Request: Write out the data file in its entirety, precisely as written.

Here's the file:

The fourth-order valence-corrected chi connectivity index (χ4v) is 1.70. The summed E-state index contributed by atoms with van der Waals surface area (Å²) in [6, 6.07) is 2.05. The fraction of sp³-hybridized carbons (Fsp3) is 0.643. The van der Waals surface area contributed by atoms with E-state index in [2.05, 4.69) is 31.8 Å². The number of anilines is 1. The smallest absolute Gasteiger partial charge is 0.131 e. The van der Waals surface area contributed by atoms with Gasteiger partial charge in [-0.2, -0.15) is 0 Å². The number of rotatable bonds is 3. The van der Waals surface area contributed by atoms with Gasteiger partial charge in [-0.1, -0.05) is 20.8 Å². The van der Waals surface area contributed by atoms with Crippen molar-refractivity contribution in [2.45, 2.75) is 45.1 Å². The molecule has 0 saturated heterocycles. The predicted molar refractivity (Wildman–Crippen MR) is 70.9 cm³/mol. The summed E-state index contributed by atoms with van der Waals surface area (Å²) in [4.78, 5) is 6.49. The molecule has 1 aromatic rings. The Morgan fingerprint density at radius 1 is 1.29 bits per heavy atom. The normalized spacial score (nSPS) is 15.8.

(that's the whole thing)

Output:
The fourth-order valence-corrected chi connectivity index (χ4v) is 1.70. The summed E-state index contributed by atoms with van der Waals surface area (Å²) in [6, 6.07) is 2.05. The fraction of sp³-hybridized carbons (Fsp3) is 0.643. The van der Waals surface area contributed by atoms with E-state index in [2.05, 4.69) is 31.8 Å². The number of anilines is 1. The smallest absolute Gasteiger partial charge is 0.131 e. The van der Waals surface area contributed by atoms with Gasteiger partial charge in [-0.2, -0.15) is 0 Å². The number of rotatable bonds is 3. The van der Waals surface area contributed by atoms with Gasteiger partial charge in [-0.1, -0.05) is 20.8 Å². The van der Waals surface area contributed by atoms with Crippen molar-refractivity contribution in [2.45, 2.75) is 45.1 Å². The molecule has 0 saturated heterocycles. The predicted molar refractivity (Wildman–Crippen MR) is 70.9 cm³/mol. The summed E-state index contributed by atoms with van der Waals surface area (Å²) in [4.78, 5) is 6.49. The molecule has 1 aromatic rings. The Morgan fingerprint density at radius 1 is 1.29 bits per heavy atom. The normalized spacial score (nSPS) is 15.8.